A private S|B Network hybrid workshop (14:00 – 16:45 CET)
In recent years, blue economy has moved steadily closer to the centre of political and policy radar screens around the world. Initially framed as the use of marine and maritime resources for economic growth, the concept has expanded over time to the sustainable management and protection of ocean, coastal and freshwater ecosystems – and along the way breathing fresh life into “nexus thinking” about the interrelationships between water, energy and food.
As a nascent framework for planetary development, blue economy holds vast potential, but it also suffers from a lack of best practices, clear governance and the limited scope and organisation of its applications to date. Unsurprisingly, the EU – along with the UN, which launched the Decade of Sustainable Oceans in 2020, and other like-minded countries – has been at the forefront of efforts to address these issues. Last year the European Commission launched one of its flagship missions under Horizon Europe to “Restore our Ocean and Waters”, signalling the blue economy’s importance for its strategies in various policy areas, ranging from energy to fisheries. The effort goes in parallel with the launch of the Sustainable Blue Economy co-funded partnership, which aims at the creation of a climate-neutral, sustainable and productive maritime economic area.
Nonetheless, navigating in the darkness is not the best approach at sea, and in this context research can provide a safe harbour. To reap the benefits coming from the marine environment, and to avoid the depletion of its resources and its ability to help in the fight against climate change, solid research, data, planning and cross-border cooperation will be crucial elements moving forward. This is already evident in some of the blue economy sectors that show the highest potential – from sustainable fishing and aquaculture, to marine renewable energy and blue biotechnologies – but is equally true in more problematic domains like deep sea mining. Yet without clear scientific evidence of the impact of new practices and technologies, the blue economy will suffer from barriers to implementation and a lack of investment. Both elements are crucial, and they may well define if the blue economy is here to stay, or just a passing wave.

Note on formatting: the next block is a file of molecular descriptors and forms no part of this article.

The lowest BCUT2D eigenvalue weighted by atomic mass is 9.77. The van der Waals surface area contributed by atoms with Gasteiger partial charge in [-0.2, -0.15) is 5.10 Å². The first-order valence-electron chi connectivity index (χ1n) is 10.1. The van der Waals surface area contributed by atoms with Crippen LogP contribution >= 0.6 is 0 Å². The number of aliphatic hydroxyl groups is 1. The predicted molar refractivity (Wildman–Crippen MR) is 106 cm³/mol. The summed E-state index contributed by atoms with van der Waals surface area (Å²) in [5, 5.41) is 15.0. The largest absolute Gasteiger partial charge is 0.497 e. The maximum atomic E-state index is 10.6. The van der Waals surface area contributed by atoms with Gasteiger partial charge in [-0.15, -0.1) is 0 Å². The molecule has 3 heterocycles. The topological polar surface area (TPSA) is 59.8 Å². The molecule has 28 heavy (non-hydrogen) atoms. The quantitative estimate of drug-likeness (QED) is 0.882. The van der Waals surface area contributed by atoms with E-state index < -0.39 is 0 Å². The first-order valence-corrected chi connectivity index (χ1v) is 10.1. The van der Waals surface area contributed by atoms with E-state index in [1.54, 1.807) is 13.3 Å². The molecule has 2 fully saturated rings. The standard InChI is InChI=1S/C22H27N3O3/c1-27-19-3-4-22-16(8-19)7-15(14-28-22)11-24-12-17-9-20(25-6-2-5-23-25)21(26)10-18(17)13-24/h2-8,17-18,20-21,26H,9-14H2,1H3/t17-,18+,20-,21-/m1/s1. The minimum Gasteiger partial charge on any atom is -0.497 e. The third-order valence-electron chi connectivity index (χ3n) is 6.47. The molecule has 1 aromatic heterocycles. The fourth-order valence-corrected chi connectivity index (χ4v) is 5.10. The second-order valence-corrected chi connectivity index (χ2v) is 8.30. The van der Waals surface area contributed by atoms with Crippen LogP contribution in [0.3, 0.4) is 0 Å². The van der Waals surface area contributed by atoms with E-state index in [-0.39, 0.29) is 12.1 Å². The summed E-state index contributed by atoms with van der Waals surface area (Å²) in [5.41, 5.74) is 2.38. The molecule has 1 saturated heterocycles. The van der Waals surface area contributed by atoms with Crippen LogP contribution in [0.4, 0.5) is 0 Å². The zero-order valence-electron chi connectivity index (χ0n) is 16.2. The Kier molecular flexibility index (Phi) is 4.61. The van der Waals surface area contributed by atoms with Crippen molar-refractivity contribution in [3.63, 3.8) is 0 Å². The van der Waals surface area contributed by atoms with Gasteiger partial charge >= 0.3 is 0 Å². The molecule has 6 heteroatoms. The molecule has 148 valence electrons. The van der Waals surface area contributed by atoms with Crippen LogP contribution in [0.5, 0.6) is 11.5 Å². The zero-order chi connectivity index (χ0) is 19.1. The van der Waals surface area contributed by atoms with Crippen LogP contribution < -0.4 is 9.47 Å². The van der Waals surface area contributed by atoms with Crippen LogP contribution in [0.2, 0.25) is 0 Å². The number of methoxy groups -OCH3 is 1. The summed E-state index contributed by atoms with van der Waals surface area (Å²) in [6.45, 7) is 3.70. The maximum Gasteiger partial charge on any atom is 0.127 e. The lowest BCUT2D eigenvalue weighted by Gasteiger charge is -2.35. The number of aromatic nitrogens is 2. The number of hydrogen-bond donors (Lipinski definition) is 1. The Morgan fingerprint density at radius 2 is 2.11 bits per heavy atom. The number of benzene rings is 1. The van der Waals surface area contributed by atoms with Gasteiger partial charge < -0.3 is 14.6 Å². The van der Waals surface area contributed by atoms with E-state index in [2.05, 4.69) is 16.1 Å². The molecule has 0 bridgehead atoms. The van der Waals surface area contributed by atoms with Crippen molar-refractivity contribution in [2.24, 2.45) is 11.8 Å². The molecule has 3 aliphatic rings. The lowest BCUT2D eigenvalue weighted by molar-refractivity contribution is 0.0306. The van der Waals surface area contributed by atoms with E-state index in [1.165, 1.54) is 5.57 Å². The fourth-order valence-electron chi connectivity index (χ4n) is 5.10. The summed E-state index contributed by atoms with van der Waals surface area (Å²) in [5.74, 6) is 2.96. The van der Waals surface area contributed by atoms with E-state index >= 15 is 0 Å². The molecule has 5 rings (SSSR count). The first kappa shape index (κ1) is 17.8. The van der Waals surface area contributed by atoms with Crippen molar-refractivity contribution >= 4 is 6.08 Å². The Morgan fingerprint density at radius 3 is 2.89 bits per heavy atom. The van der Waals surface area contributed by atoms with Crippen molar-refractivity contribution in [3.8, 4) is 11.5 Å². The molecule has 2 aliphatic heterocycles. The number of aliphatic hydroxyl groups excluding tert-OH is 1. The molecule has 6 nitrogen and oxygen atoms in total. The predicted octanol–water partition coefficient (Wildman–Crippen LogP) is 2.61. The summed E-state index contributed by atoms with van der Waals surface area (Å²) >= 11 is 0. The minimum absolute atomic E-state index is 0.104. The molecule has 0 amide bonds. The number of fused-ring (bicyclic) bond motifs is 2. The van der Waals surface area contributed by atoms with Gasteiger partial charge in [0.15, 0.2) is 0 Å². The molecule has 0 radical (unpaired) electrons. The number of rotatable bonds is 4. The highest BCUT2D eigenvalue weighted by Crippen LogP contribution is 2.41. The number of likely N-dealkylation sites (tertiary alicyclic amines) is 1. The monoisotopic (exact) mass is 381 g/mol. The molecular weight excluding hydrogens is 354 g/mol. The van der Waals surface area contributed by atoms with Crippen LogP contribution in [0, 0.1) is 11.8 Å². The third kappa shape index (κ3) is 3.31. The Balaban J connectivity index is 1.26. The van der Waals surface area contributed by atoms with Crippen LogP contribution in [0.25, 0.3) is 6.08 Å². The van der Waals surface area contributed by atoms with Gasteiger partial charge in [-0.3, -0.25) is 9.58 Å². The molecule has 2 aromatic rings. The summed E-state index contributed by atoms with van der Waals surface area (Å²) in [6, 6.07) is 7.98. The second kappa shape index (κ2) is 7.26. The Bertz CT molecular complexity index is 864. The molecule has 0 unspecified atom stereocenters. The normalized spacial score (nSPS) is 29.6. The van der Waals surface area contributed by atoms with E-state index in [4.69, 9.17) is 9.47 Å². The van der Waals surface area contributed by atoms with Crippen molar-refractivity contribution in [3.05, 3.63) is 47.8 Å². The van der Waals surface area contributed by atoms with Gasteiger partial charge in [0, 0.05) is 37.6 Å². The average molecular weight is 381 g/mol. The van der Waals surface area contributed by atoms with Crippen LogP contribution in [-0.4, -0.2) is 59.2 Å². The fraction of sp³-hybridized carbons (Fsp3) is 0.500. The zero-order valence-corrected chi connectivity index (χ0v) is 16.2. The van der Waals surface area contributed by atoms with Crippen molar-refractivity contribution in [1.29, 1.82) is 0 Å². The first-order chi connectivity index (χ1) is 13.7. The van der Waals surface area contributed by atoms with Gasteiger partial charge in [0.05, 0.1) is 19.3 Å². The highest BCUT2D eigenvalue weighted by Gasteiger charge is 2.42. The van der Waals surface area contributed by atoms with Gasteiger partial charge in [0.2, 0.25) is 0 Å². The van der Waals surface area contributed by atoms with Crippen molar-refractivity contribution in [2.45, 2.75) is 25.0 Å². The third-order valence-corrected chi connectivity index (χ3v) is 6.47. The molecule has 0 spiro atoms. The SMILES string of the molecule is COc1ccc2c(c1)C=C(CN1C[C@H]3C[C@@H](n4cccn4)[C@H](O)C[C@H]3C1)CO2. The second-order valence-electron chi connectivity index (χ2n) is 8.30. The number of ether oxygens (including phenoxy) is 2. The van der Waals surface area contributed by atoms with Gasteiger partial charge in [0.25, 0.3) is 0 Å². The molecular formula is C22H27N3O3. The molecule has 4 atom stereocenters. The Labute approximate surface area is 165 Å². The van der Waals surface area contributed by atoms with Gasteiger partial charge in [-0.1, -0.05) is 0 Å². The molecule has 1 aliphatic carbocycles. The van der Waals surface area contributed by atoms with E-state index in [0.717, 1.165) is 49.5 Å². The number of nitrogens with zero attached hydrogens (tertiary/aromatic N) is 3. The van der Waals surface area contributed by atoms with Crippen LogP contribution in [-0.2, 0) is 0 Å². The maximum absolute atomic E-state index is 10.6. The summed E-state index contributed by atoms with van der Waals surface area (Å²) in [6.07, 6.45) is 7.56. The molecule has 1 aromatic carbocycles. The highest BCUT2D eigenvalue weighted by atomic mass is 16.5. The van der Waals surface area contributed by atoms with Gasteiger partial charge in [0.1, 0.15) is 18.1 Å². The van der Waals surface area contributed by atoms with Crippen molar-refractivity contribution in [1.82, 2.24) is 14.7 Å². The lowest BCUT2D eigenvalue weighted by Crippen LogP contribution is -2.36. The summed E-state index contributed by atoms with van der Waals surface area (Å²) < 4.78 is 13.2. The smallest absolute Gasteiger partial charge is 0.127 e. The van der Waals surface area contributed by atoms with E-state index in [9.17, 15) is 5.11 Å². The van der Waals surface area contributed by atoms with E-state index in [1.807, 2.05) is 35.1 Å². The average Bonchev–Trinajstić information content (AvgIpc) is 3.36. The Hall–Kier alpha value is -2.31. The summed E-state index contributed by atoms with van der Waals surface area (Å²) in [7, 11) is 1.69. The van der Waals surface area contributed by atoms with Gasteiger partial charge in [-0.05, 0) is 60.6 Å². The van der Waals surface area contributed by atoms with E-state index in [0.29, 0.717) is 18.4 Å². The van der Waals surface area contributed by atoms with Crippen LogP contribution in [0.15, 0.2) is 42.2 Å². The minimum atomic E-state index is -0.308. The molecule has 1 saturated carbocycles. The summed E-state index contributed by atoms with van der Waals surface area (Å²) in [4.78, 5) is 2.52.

Against this backdrop, what is the existing relationship between marine research, the market and policymaking? How can a closer research-industry connection ensure start-ups, innovative ideas, and entrepreneurs the right incentives from the financial sector? How can regulators be presented with a clearer view of the benefits of sustainable marine environments in the context of wider political agendas? On October 12, Science|Business will gather expert policymakers, research experts, industrial representatives and other key stakeholders to reflect on the knowledge value chains necessary to act on the blue economy’s potential.